Over the last ten months, I have been regularly reminded of just how terrible some people will behave when they are entrusted with the power and authority of public offices, and at the same time, repeatedly reminded of just how much one person can accomplish for the benefit of their community using the power and authority of a public office.
The corruption of power that we see at the state and national level exists right here in our own city. Public resources are regularly used right here in Binghamton for personal gain, and towards political ends. While many of us have come to accept these circumstances as normal, I want to remind you all that what’s going on is not inevitable and it’s not OK.
It is incumbent on each of us as citizens to push back against what seems inevitable when it is wrong, and to fight the normalization of the corruption of our public institutions; when we stand up and push back against corrupt institutions and processes we begin to discover how fragile corruption truly is. Corruption takes place in the back rooms and behind closed doors precisely because it is abhorrent to look upon.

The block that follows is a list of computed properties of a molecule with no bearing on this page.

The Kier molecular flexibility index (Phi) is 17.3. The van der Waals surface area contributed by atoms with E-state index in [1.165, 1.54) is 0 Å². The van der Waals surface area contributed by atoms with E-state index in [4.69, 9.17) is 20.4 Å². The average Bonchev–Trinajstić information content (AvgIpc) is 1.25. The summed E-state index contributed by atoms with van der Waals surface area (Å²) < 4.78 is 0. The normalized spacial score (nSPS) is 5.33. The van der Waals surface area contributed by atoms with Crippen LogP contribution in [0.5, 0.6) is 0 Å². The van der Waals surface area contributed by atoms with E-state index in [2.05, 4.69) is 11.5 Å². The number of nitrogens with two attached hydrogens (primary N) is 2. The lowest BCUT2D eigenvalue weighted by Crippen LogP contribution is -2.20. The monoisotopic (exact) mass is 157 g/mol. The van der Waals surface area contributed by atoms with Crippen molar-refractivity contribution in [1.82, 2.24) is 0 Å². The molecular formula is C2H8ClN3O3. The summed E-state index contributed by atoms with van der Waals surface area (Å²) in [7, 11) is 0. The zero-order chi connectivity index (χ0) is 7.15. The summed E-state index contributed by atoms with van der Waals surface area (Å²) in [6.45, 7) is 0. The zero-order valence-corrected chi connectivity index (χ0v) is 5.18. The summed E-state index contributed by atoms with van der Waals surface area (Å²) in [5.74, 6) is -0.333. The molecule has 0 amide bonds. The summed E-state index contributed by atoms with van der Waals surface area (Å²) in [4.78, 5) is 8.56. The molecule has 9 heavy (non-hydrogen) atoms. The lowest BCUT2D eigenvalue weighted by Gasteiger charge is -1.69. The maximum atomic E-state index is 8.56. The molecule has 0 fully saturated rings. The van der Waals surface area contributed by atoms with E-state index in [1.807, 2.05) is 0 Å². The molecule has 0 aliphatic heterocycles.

If you take nothing else from my time in office, then I would leave you with this: there is nobody coming to deliver us from broken politics – we must all save ourselves from the systems that have beset themselves upon us when they are meant to serve us.
Though I lost an election, understand that I would never have been able to accomplish all of what needed to be done without a community that was actively engaged and working towards greater accountability through increased participation. Our democratic institutions were never meant to function without a basic level of participation from ordinary citizens. Certainly, you should vote, but you need to do more.
Your community is crying out for help right now, so what are you waiting for?